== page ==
We ate at a sushi restaurant per BJ's request that was great. Fresh sushi is so hard to beat. Then we had s'mores at the Ritz Carlton (as recommended by my BFF Stephanie Gaufin). It was incredible. Absolutely spectacular. This night really couldn't have been better. The setting couldn't be beat.
Being together as a family was so fun. The s'mores took s'mores to a level they have never been with locally homemade grahams, marshmallows, and fine bittersweet chocolate (although BJ hated that part), and the sunset. It was all almost too good to be true.
 The next morning we woke and drove to the Redwood Forest. It was awe-inspiring. Absolutely spectacular. It was reverent and quiet and majestic around those beautiful trees. Very humbling. Such a wonderful experience. My photos don't do any sort of justice.
 Then we ate a wonderful little local Mexican joint called Salsa's and watched Spain play the Netherlands in one of the first World Cup games. It was the perfect setting to watch a soccer game- eating fresh chips and salsa, excellent carne asada and fish tacos, and sipping Mexican Coke, Sangria, and seltzer water. (Which Ellie loves, apparently).
That afternoon BJ had a game that we got back for (they won, and won every other game except for the final in the championship :( ), and then we went to dinner with the team at Sweet Tomatoes and went to the hotel and slept.
The next day BJ's boys had two games so it was soccer all day. Thank heaven for the Afflecks and their sweet children. Ellie was entertained, fed, and taken care of, and Lorenzo just wandered around smiling and happy even though he was deliriously tired. He was practically the team mascot. Everyone adored him and his sweet, welcoming demeanor. The kids were both champs. So good and happy most of the time.

 On Saturday night we were at the soccer field until 10 o'clock, and the children were so good. They had had a couple breaks going to the hotel, resting, and grabbing food with me, but it was a long day. I couldn't help but feel that it was so good for them however. What an ideal setting for a child- there with their parents, with friends to play with and grass to run around on. They entertained themselves, came up with their own fun, and were outside. That unstructured, outdoor playtime is invaluable, and it is becoming harder and harder to come by in this modern world. I was grateful to put my dirty, tired, worn out from play children to sleep that night. This is what childhood's should be made of.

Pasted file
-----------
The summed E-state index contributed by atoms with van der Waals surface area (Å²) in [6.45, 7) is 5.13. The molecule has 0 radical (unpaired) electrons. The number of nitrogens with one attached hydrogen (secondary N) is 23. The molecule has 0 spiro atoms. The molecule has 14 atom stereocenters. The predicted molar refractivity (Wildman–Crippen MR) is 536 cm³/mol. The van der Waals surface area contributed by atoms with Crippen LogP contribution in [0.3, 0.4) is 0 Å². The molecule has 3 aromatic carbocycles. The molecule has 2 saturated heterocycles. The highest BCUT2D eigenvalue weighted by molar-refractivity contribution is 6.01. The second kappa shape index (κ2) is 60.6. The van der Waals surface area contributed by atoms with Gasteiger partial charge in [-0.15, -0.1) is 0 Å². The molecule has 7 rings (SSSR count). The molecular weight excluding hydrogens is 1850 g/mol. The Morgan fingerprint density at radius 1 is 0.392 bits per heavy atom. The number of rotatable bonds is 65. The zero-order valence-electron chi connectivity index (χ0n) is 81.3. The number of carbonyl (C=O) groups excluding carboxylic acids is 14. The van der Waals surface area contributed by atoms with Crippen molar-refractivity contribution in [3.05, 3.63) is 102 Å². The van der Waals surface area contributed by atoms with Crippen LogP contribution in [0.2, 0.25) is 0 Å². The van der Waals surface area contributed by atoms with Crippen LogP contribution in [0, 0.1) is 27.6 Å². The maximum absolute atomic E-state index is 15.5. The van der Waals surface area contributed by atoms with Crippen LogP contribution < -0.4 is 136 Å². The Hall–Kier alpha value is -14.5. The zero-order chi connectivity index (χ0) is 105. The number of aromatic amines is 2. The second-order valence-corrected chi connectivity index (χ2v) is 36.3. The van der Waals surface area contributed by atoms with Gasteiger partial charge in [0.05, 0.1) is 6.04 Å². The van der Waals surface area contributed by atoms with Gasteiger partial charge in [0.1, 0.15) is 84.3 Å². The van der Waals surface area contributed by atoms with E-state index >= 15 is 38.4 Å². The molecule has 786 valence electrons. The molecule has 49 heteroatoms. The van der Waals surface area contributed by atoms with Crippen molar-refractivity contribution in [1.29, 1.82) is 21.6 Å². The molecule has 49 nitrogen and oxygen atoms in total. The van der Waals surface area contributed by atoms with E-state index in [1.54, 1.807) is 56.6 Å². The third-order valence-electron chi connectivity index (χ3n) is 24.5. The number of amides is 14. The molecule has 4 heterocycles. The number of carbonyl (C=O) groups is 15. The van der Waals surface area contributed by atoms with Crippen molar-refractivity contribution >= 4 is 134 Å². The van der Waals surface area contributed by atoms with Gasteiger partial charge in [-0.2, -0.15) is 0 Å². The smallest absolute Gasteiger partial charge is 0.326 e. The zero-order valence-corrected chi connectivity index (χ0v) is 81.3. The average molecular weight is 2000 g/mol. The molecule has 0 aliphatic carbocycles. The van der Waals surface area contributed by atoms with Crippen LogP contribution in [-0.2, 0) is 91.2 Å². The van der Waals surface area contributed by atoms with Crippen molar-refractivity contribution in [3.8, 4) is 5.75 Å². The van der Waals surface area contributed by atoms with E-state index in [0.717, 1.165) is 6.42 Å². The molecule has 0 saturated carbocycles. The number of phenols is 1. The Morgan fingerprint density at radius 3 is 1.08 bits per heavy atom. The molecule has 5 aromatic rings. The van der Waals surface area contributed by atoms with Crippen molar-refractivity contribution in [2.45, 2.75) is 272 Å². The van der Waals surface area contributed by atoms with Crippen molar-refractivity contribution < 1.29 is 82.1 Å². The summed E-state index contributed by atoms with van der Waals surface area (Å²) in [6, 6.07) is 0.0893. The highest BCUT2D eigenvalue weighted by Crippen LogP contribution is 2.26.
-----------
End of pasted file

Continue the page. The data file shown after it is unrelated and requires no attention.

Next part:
The following morning we woke up early, packed up, checked out, and went to 9 o'clock sacrament meeting. It was Father's Day and we had given BJ gifts on Friday, and cards on Sunday morning. Then his boys had their last game at 11. They lost, and it was heartbreaking. The score was 3-2 and they absolutely deserved to win. They were the better team by far, but it just didn't happen for them. BJ was sad, but not in a bad mood at all. We made the drive home together, and this time took the 101. We saw more miles of farm land and concluded that we are pretty darn lucky to live in California. It is such a lovely place to be. (I loved Northern California so much because not only is it beautiful, and full of farmland, but it is so much less populated. It isn't crowded, packed in, and full of traffic. I love Southern California, but the slower pace and more space seems pretty darn appealing to me.)

It was a blessing to be able to spend this quality time together as a family. It was so good for us to get away, and to have hours and hours and hours together. I feel more in love with and grateful for  this family of mine than ever.

June 18, 2014

What It's All About

Today, after several seemingly inconsequential occurrences my heart, mind, and spirit can testify more powerfully than ever before that
Families are EVERYTHING.

June 8, 2014

My First Half Marathon, and How In the World I Fell In Love With Running

I think most women start feeling itchy in their last trimester of pregnancy to do something really physically challenging again. (Perhaps nature's way of enticing the body to actually want to go through labor?) I definitely had that desire my last trimester of pregnancy with Lorenzo. Because of spotting early on in my second trimester, I had quickly dropped any and all forms of exercise that might potentially cause harm to the baby/pregnancy and walked and stretched exclusively. Not only did I begin to crave doing something really physically demanding, but I went so far as to tell BJ, "I think I'm going to run when this pregnancy is over". That statement for me was as bold as declaring I'd never eat a piece of cake again. In the past, I HATED running. I loathed it, and had graciously accepted the fact that never again in my life would I feel bad for not being a runner. I know many fit and active people who share my old sentiment. They know the importance of exercise. They like to push themselves, but a line is drawn, and that line is drawn at running. Who cares if it's great for your cardiac, bone, and reproductive health, or if it helps stave off diabetes and cancer, or if reduces stress and builds your immunity and keeps your weight in check? It hurts, and it sucks. Period.